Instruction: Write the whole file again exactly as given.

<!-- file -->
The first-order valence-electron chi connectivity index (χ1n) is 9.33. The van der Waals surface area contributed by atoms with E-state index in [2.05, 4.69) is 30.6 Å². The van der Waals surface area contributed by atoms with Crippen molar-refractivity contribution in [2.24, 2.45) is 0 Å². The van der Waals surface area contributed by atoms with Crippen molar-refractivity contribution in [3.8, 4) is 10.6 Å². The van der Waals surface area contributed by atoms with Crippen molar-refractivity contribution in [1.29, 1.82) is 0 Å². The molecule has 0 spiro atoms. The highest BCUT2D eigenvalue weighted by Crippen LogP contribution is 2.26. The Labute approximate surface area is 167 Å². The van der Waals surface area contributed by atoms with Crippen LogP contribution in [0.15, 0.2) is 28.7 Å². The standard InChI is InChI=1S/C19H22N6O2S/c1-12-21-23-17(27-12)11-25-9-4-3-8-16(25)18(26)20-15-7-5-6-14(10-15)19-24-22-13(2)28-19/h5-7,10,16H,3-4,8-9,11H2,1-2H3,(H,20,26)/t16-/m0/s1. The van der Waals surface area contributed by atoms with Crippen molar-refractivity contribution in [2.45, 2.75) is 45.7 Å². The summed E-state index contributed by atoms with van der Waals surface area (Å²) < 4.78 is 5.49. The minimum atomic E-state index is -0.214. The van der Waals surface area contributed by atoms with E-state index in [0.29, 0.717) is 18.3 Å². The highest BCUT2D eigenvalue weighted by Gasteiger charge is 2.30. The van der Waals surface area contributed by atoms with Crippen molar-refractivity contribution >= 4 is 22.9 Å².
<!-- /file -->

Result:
The first-order valence-electron chi connectivity index (χ1n) is 9.33. The van der Waals surface area contributed by atoms with E-state index in [2.05, 4.69) is 30.6 Å². The van der Waals surface area contributed by atoms with Crippen molar-refractivity contribution in [2.24, 2.45) is 0 Å². The van der Waals surface area contributed by atoms with Crippen molar-refractivity contribution in [3.8, 4) is 10.6 Å². The van der Waals surface area contributed by atoms with Crippen molar-refractivity contribution in [1.29, 1.82) is 0 Å². The molecule has 0 spiro atoms. The highest BCUT2D eigenvalue weighted by Crippen LogP contribution is 2.26. The Labute approximate surface area is 167 Å². The van der Waals surface area contributed by atoms with Crippen LogP contribution in [0.15, 0.2) is 28.7 Å². The standard InChI is InChI=1S/C19H22N6O2S/c1-12-21-23-17(27-12)11-25-9-4-3-8-16(25)18(26)20-15-7-5-6-14(10-15)19-24-22-13(2)28-19/h5-7,10,16H,3-4,8-9,11H2,1-2H3,(H,20,26)/t16-/m0/s1. The van der Waals surface area contributed by atoms with Crippen molar-refractivity contribution in [2.45, 2.75) is 45.7 Å². The summed E-state index contributed by atoms with van der Waals surface area (Å²) < 4.78 is 5.49. The minimum atomic E-state index is -0.214. The van der Waals surface area contributed by atoms with E-state index in [0.29, 0.717) is 18.3 Å². The highest BCUT2D eigenvalue weighted by Gasteiger charge is 2.30. The van der Waals surface area contributed by atoms with Crippen molar-refractivity contribution >= 4 is 22.9 Å².